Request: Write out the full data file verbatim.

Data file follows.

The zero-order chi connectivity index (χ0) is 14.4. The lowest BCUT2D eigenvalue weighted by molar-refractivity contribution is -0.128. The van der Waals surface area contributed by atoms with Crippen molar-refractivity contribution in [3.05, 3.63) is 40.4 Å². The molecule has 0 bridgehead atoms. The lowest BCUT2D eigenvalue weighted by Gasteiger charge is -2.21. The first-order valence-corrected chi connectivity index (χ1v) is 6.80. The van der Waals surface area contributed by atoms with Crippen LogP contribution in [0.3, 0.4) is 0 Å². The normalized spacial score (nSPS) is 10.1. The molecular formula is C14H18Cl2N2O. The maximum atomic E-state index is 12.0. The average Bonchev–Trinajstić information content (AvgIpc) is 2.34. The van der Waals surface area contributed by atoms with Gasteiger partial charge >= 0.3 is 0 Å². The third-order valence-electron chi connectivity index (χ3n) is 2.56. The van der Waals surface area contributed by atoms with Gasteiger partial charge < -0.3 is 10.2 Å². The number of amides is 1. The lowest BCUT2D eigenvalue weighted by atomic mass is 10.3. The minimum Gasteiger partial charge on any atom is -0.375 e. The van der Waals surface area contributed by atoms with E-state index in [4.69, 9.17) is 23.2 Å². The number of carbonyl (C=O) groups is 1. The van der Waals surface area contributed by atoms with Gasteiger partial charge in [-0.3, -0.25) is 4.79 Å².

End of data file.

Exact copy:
The zero-order chi connectivity index (χ0) is 14.4. The lowest BCUT2D eigenvalue weighted by molar-refractivity contribution is -0.128. The van der Waals surface area contributed by atoms with Crippen molar-refractivity contribution in [3.05, 3.63) is 40.4 Å². The molecule has 0 bridgehead atoms. The lowest BCUT2D eigenvalue weighted by Gasteiger charge is -2.21. The first-order valence-corrected chi connectivity index (χ1v) is 6.80. The van der Waals surface area contributed by atoms with Crippen LogP contribution in [0.3, 0.4) is 0 Å². The normalized spacial score (nSPS) is 10.1. The molecular formula is C14H18Cl2N2O. The maximum atomic E-state index is 12.0. The average Bonchev–Trinajstić information content (AvgIpc) is 2.34. The van der Waals surface area contributed by atoms with Gasteiger partial charge >= 0.3 is 0 Å². The third-order valence-electron chi connectivity index (χ3n) is 2.56. The van der Waals surface area contributed by atoms with Gasteiger partial charge < -0.3 is 10.2 Å². The number of amides is 1. The lowest BCUT2D eigenvalue weighted by atomic mass is 10.3. The minimum Gasteiger partial charge on any atom is -0.375 e. The van der Waals surface area contributed by atoms with E-state index in [4.69, 9.17) is 23.2 Å². The number of carbonyl (C=O) groups is 1. The van der Waals surface area contributed by atoms with Gasteiger partial charge in [-0.3, -0.25) is 4.79 Å².